1) Cannin

It is the preservation of food in sealed containers, usually after the application of heat, through steam under pressure. During the process of canning part of the micro-organisms are destroyed and the rest are rendered inactive. The enzymes are also inactivated. The containers are then sealed, since sea1ing prevents recontamination of foods. During aseptic canning high temperature is applied for a very short time. The product is first sterilized at 135° -I72°C (275°-350°F) in a few seconds, is cooked and is filled aseptically into containers which have been previously sterilized.

This method has been successfully used for fluid products such as fruit juices, syrups and sauces and with fruit products such as pineapples, apricots, mangoes and peaches. In this process, heat­-stable vitamins are retained and the colour and flavour are better. Canning is an industry with a great economic importance. The following factors should be carefully looked into during canning:

i. Selection of the food

ii. Sterilization of cans


iii. Sealing of cans

iv. Storage

2) Pasteurization

Milk is an essential item of food, but is also most susceptible to contamination. Thus, to safe guard milk against bacterial infection, resulting in milk-borne disease, the process of pasteurization has been introduced on a large scale. The milk used for the preparation of milk products like cheese, butter and ice-cream is also pasteurized. Pas­teurization may be brought about by the holding process in which milk is heated to at least 62° C(143° F) and kept at that temperature for at least 30 minutes; or by the high temperature short-time method in which milk is heated to 71° C (160° F) and kept at that temperature for at least 15 seconds.

Milk may be sterilized either by boiling for a period for time or by the application of heat as in the preparation of evaporated milk. Sterilization deepens the colour of milk and gives it a slightly caramelized flavour, while pasteurization does not change the colour or flavour of milk.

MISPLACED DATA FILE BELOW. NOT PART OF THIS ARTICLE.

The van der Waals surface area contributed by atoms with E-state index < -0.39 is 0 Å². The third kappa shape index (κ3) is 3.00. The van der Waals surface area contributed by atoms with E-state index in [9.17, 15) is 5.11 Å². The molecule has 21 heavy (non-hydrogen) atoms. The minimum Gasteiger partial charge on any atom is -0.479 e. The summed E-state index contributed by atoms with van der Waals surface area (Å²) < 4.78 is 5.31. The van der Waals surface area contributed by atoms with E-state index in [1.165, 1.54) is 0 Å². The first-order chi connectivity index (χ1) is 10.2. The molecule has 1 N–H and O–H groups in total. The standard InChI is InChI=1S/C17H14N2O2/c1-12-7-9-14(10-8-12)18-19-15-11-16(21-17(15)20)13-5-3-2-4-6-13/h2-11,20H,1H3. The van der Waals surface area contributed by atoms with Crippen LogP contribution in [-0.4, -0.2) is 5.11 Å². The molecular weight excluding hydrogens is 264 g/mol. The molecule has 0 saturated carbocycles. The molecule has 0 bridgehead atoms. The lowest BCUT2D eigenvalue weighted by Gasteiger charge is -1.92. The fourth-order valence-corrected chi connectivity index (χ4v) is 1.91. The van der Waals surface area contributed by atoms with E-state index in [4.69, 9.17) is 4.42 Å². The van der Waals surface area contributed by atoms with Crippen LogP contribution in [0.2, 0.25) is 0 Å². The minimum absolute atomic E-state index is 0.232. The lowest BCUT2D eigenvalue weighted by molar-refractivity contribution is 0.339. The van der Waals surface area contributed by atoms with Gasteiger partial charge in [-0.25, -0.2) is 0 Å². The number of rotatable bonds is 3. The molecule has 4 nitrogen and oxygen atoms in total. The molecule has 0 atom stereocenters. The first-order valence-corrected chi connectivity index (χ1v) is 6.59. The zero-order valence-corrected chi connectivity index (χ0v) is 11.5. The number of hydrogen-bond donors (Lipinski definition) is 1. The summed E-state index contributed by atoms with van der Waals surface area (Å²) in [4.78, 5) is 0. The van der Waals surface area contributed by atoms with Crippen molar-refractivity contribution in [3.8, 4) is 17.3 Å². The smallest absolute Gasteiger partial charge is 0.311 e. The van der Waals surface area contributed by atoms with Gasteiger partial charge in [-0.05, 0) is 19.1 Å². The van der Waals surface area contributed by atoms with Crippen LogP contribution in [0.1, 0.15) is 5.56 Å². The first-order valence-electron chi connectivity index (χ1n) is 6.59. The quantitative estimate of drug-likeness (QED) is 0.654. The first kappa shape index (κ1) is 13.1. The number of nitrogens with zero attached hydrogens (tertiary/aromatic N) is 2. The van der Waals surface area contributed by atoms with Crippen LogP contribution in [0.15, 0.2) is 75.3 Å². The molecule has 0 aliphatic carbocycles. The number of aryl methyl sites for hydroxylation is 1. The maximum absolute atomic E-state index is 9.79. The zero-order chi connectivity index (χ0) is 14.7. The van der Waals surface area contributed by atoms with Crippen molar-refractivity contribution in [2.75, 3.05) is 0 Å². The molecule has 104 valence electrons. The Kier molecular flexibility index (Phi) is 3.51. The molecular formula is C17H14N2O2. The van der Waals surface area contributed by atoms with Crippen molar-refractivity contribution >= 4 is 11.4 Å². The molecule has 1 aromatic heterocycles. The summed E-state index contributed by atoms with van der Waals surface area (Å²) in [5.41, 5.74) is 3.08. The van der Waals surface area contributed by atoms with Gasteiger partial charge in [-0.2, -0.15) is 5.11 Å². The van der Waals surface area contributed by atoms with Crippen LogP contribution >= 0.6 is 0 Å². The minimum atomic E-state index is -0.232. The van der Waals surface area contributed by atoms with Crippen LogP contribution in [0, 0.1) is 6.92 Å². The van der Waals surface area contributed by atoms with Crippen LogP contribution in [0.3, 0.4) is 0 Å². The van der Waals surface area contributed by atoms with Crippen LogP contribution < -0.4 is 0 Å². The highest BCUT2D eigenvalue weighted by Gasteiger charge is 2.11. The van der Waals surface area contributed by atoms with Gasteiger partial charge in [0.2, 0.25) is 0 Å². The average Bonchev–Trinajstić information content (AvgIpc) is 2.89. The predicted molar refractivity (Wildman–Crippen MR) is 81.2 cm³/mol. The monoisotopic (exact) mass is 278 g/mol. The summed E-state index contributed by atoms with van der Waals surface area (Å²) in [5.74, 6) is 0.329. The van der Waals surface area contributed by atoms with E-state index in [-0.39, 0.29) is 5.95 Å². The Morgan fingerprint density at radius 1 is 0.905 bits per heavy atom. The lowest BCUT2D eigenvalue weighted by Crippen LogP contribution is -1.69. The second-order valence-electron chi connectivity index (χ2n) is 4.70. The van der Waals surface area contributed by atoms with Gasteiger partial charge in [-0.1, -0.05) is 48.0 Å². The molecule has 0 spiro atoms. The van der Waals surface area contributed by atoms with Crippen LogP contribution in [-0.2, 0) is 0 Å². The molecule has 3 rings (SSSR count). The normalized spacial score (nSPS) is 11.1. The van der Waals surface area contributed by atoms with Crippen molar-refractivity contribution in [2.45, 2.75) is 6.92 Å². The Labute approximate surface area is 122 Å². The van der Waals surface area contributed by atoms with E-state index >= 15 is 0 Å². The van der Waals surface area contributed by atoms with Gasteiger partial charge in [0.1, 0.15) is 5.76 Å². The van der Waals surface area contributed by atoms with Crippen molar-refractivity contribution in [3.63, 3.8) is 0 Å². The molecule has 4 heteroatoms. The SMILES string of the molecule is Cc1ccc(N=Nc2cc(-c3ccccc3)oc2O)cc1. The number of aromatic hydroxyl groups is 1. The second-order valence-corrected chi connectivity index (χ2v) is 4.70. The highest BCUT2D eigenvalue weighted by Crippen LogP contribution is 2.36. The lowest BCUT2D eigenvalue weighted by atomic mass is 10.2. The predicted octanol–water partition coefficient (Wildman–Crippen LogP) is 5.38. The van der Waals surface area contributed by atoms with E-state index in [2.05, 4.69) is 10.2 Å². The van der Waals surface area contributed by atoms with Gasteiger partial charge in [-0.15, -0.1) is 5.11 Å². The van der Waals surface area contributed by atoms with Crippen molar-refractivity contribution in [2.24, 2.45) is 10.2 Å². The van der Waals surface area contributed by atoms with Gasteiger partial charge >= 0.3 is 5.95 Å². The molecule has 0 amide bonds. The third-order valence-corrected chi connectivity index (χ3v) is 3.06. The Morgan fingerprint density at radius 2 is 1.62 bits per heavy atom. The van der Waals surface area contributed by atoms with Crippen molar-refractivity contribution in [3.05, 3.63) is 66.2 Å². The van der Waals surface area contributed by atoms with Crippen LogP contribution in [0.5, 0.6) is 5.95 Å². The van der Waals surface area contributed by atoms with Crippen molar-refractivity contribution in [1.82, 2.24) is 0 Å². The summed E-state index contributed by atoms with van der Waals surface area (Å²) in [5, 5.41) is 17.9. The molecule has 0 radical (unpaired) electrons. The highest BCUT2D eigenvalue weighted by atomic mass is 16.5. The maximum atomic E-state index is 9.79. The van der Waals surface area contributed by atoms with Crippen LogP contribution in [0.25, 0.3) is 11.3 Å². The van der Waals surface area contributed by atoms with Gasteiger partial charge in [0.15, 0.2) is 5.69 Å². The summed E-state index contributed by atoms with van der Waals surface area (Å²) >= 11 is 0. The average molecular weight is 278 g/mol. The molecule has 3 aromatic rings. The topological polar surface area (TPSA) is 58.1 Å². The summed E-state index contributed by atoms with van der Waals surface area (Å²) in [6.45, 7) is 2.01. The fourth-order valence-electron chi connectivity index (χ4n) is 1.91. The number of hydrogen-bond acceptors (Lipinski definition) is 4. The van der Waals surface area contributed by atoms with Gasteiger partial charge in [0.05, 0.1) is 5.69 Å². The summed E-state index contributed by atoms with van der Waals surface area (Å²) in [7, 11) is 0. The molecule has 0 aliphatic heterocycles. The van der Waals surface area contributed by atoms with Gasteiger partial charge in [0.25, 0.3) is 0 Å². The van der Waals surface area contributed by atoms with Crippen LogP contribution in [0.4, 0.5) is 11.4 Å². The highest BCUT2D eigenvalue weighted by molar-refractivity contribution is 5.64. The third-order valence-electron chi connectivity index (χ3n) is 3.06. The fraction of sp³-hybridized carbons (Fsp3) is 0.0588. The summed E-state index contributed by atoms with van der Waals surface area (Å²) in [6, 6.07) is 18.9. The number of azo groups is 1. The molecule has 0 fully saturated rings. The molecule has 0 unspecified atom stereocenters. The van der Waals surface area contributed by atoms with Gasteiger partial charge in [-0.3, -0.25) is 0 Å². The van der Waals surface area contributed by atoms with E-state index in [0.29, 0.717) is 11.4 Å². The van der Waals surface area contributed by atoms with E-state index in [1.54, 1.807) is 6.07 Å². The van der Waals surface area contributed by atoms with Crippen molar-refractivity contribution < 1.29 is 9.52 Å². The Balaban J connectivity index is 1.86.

3) Cold Storage


The principle of refrigeration has been utilised in establishing commercial cold storage rooms. This system of large-scale refrigera­tion has been responsible for t the availability of a variety of foods all over the country in season and out. Foods can be kept in cold storage for long periods of time, and this facility is not being utilised with canned and dehydrated foods so as to retain optimum colour, flavour and the nutritive value. Most fruits, vegetables and meats are stored and preserved in cold storages.

4) Freezing

Bacterial cells have a unique resistance to low temperatures, and they regain their survival power once they return to normal tempera­ture. Freezing does not sterilize the food, although it inactivates the enzymes and reduces bacterial activity. Freezing is of two types: quick freezing and slow freezing. The effect of freezing on bacteria depends upon the speed with which the organisms are frozen. In the quick-freezing of foods, bacteria are unable to grow and enzymes are inactivated; but rapid freezing is much to grow and enzymes are inactivated; but rapid freezing is much less harmful to the micro­organisms than slow freezing.

In quick-freezing the ice crystals formed are very small. The destruction of cells is less this prevents the loss of nutrients in the foods. Therefore, a variety of frozen foods can be made available fruits, vegetables, meats, poultry, fish. On the other hand when foods are subjected to slow-freezing, the ice crystals are larger and their shearing action on the substance of the cell is much greater. This principle is of great importance to the food industry where frozen foods are concerned. For example, slow-frozen strawberries would thaw into shapeless mush because of the breakdown of the tissue cells caused by large sharp ice crystals.